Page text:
A writ petition was filed against the provision of the 1972 Act by journalist N Ram, Advocate Prashant Bhushan, and former Union Minister Arun Shourie.
Ram v. Union of India, the Apex court heard the plea challenging the constitutional validity of Section 2(c) (i), the provision regards acts that outrage or lower the authority of courts punishing the criminal contempt within the courts under the Contempt of Court Act, 1972. The petition argued that the proviso violates the fundamental rights under Article 14 and 19 of the Indian Constitution.
The petition argued that the reviled provision is unlawful as it is incongruent with preamble values and the basic structure of the Constitution, it abuses Article 19(1)(a), is unconstitutional and hopelessly unclear, and is self-assertive.
The petitioner argued that the section violates the fundamental rights to free speech to the degree that it isn't secured under the reasonable limitations under Article 19(2) of the Constitution. It is fought that "scandalising the court" can not be said in order to cover under the progress of "Contempt of court" under Article 19(2).
The Petitioner further submitted that regardless of whether the sub-section was challenged under 'contempt' in the "reasonable limitations" under Article 19 (2), it is yet lopsided and outlandish. The submission content that this subsection "fails the trial of over breadth" adversely affecting free speech and expression.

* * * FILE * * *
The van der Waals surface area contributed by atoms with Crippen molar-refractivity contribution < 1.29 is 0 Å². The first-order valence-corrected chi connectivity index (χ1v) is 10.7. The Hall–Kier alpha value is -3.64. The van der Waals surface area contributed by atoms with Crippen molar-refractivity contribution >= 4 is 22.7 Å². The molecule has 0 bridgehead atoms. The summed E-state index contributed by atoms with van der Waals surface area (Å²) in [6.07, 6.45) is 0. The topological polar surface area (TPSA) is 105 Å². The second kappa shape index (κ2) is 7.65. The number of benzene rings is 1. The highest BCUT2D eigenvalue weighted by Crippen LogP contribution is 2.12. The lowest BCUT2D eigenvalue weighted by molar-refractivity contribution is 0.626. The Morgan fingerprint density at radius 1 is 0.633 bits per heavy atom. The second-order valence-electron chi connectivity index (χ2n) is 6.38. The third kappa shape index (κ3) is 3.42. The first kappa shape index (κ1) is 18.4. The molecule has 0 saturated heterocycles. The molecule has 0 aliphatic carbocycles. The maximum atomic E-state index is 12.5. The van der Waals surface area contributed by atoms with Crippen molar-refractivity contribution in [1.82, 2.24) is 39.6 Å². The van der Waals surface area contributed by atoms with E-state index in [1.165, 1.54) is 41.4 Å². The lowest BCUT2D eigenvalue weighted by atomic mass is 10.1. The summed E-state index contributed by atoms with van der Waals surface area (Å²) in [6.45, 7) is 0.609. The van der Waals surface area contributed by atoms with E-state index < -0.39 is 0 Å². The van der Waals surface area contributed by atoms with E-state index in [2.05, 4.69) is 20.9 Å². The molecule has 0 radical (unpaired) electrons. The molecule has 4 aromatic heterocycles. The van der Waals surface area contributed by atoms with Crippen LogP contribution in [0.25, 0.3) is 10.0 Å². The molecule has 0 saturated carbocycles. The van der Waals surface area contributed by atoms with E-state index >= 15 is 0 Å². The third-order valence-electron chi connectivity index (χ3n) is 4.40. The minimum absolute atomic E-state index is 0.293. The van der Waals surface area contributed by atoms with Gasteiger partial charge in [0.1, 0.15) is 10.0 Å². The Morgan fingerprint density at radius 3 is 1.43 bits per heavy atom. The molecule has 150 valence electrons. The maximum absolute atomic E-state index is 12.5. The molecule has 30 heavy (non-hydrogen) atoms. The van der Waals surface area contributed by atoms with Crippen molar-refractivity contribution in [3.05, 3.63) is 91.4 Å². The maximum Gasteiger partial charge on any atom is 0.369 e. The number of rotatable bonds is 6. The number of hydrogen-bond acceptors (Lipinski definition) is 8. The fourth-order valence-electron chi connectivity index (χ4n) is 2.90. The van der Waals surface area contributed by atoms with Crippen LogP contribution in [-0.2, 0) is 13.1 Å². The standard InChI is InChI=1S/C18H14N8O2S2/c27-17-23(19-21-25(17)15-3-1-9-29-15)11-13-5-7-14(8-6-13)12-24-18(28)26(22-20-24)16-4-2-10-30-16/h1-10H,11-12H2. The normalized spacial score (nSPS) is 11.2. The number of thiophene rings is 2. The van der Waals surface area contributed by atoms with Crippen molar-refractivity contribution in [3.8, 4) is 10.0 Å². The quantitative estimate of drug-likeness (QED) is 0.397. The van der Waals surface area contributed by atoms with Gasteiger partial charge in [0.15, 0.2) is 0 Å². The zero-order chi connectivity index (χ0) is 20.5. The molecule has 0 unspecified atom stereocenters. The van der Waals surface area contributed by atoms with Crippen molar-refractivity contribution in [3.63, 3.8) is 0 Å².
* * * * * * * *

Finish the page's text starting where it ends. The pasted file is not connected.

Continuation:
The appeal additionally includes that the reprimanded sub-section has an incredibly wide import and is unequipped for objective interpretation and impartial application. For example, a negligible interrogation by a traffic constable about whether the red beacon on the hood of a judge's vehicle was authorised was held to be contempt on the grounds of "scandalising the court".
It is additionally argued that the offense of "contempt of the court" is established in colonial suppositions and objectives, which were illegal orders in democratic constitutionalism and the support of an open robust public sphere.
The plea likewise refers to contempt procedures filed against every one of the three petitioners previously. Ram had confronted procedures introduced by the Kerala High Court in 2005 for denouncing the way Mathrubhumi Editor, K Gopalakrishnan had been forced to appear in court on a stretcher to summon for contempt of court case.
Shourie confronted contempt activity in 1990, back when he was Editor of the Indian Express, in a plea filed by Subramanian Swamy. Those procedures emerged from an article expounded on the working of a Commission of Enquiry headed by then-Supreme Court judge, Justice Kuldip Singh.
Notwithstanding being unconstitutionality of the act violating the freedom of speech, the petitioner argued, that the subsection is "incurabaly vague". In this manner, it is difficult to confine and divide the extent of the arrangement.
The plea further states that this makes the proviso arbitrary and infringing upon the necessity of non-arbitrariness under Article 14 of the Constitution. The section fails the trial of show discretion set by the Supreme Court in the cases of Navtej Singh Johar v. UOI and Shayra Bano v. UOI. The 1972 Act fails to excel in the test set up in Justice KS Puttaswamy v. Union of India. The 2001 judgment of Pallav Sheth v. Caretaker where the court barred the interference of the legislature under Article 129 and 215 of the constitution in defining contempt was further submitted in the petition.
The petitioner prayed before the court to strike down the ultra vires Section 2(c)(i) of Act, 1972, it stands unconstitutional under Article 14 and 19 of the Indian Constitution.